A GROWING CONCERN: For March veggie madness, make Brassica the star of your team

SO NEXT SUNDAY, March Madness starts and that following Tuesday is the beginning of spring and the start of gardening for a lot of us.

We have seen the cost of food going up in the grocery stores, so with that said, let me revisit a three-week series on just how wonderful our weather is here on the Peninsula for veggies!

Here comes our March Madness as we break down and analyze the various brackets. In the vegetable garden division of play, our own competing “Brassica.” The contending members of this botanical Brassica are composed of very familiar team names indeed: Broccoli, Brussels sprouts, bok choy, cabbage, cauliflower, collards, kale, kohlrabi, mustard, rutabaga and turnips.

I want to take today and the next two weeks to go over the “cole crop” division, as Brassica are commonly called.

Any of these individual members do extremely well here on the Peninsula. One of them would win the title of best kitchen garden plant if given a chance in your garden.

In fact, most of you know I preach how the weather and climate of the Olympic Peninsula is perfect, the best for gardening in the entire U.S. If you want to maximize the advantages that our unique weather offers to gardeners, you would certainly feature the genus Brassica in your produce garden lineup as permanent starters.

Our weather here is not only perfect, but perfectly suited for the Brassica group of plants. Not too long ago, Sequim Dungeness Valley produced a majority of seed for many members of the Brassica genus, and even today, we see the fields of cole crops all around the Olympic Peninsula.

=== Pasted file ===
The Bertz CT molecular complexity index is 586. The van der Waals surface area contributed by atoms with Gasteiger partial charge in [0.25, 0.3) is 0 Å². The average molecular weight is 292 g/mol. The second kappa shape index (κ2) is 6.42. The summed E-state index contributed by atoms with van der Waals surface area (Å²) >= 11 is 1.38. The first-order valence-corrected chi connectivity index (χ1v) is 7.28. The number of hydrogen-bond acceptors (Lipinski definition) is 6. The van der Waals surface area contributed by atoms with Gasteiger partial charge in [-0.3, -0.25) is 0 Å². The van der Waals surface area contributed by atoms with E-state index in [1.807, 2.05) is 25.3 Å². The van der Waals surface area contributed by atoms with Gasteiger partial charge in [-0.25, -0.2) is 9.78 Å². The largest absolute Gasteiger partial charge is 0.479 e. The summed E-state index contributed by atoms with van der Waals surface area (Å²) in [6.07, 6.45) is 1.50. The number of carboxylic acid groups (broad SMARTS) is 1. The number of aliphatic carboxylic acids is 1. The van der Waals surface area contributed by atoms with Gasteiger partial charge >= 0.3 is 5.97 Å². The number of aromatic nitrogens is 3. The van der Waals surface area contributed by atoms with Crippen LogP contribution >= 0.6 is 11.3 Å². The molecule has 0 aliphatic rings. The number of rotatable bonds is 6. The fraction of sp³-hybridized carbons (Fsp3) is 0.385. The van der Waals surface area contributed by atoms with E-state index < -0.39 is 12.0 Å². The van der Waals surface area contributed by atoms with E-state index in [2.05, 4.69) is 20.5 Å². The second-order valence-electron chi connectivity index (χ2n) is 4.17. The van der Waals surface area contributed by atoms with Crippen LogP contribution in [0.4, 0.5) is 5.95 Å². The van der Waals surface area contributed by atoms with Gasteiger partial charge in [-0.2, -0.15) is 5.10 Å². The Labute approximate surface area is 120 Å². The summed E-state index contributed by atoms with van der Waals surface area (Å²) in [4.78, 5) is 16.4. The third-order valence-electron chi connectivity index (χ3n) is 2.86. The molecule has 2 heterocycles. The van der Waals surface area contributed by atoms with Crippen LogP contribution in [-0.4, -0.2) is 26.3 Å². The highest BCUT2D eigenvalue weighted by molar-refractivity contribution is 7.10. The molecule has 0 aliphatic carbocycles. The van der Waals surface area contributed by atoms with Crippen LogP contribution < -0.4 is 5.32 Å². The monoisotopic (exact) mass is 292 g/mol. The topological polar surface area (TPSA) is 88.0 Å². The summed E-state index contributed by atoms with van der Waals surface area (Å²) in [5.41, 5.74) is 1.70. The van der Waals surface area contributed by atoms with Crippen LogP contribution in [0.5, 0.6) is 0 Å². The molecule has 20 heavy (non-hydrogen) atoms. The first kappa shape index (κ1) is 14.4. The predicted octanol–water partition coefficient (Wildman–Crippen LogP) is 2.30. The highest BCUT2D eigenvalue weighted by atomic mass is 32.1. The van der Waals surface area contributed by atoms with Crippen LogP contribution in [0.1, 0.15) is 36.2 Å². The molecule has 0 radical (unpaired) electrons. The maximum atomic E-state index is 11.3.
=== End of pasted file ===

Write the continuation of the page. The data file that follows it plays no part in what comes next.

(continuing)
The reason: Our weather here is so ideal for Brassica because of our lack — actually, total absence — of evening temperatures in the 80s or 90s, which causes this genus to bolt, meaning the head flowers instantly and prematurely.

Because our evening temperatures never reach even 80 degrees, this plant thrives and its love of cool evenings (days as well) means we can plant and sow very early and harvest extremely late (November or December), making this garden genus harvestable for nine to 10 months (all year-round in cold frames).

OK, it’s the perfect plant for here and my garden, but what exactly is Brassica and where did it come from?

Brassica is a genus in the mustard family (Brassiceae) of plants and consists of more than 30 wild species and numerous hybrids along with a number of weeds and escapees from cultivation. One needs only to drive around Sequim or till up soil in that area to see this escapee and weed phenomenon.